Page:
California fully reopens on Tuesday, a watershed event that will underscore how far the state has come since the start of the year when the coronavirus was at its deadliest.
The pandemic's toll on the nation's most populous state is knee-buckling: nearly 3.8 million confirmed cases and more than 63,000 deaths.
Those statistics tell only part of the story. Virtually everyone among the state's nearly 40 million residents saw their lives altered or forever changed. Here are four of those stories:
A Nurse Held Hands With Patients -- and Her Grandma -- as They Died
The coronavirus patient was an older woman. She could see her family through the glass doors of her hospital room, but she couldn’t touch them. She told her nurse — Sarvnaz Michel — that her biggest fear was to die alone.
Michel made sure the woman was comforted at the end, holding her hand until she took her last breath, as Michel did for others during the pandemic, including her grandmother.
Death is part of the job for the intensive care nurse at Providence St. Jude Hospital in the Orange County city of Fullerton. But usually patients have family and friends in the room to uplift them. The coronavirus stopped that, forcing Michel to care for her patients' emotional needs, as well as the physical ones.
“Just seeing people dying by themselves, it was hard. It was very, very hard,” she said. “Now COVID is better, but I see all the doctors and nurses, they are still suffering from all the stuff that happened.”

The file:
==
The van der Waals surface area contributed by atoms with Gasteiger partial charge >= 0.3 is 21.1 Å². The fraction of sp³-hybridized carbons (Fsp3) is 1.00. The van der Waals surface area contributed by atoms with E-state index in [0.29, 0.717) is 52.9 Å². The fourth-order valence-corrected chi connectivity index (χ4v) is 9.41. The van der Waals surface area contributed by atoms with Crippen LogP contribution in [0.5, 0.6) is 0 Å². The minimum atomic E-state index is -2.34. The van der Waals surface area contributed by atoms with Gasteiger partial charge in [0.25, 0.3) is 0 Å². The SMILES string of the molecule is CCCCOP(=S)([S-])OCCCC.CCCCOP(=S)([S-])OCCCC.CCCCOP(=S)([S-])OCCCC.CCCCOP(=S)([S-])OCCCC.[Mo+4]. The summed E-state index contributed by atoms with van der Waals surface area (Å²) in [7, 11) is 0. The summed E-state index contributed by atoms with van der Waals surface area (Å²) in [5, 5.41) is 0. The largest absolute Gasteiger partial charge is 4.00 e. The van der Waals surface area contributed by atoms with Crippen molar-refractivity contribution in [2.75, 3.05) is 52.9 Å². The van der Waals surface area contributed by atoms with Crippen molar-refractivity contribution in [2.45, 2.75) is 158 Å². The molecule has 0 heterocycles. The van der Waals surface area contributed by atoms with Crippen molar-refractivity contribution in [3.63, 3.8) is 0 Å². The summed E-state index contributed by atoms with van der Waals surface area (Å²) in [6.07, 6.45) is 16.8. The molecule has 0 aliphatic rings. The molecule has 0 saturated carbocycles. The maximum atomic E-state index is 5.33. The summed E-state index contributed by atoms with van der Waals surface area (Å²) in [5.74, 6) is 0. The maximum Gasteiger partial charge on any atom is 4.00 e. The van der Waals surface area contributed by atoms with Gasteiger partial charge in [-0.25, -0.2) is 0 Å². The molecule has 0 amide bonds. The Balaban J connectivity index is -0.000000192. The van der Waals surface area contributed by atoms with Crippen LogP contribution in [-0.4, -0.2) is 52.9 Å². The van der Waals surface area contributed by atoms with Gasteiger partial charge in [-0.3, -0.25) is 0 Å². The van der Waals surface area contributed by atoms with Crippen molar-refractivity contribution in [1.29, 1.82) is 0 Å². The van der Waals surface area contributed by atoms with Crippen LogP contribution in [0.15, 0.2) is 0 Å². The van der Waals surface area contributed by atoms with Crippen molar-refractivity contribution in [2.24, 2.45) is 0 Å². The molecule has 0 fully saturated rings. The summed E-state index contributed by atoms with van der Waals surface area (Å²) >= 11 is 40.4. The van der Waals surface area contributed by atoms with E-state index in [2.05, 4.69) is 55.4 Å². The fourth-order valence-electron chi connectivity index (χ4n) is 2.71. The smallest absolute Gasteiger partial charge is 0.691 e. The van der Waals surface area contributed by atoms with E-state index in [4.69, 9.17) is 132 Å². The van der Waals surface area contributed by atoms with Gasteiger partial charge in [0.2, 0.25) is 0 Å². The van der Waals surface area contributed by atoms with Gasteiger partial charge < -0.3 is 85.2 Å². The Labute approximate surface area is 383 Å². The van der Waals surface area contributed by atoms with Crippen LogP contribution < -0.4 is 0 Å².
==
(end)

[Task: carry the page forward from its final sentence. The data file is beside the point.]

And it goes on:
Coronavirus Deaths in Your City and State — and Across the US
These charts use daily coronavirus death data from Johns Hopkins University to show the seven-day moving average of deaths at the city, state and country level.
The impact of coronavirus varies enormously in the United States from one place to another.
Source: Johns Hopkins University. Data for San Diego also includes Imperial County.
Credit: Visuals by Amy O’Kruk/NBC, data analysis by Ron Campbell/NBC
Throughout the pandemic, Michel would call her mom on her way home from work and try to forget about her day. But everything about the pandemic was a reminder. She would change clothes in her garagebefore walking straight to the shower to avoid possibly passing the virus to her husband and two small children.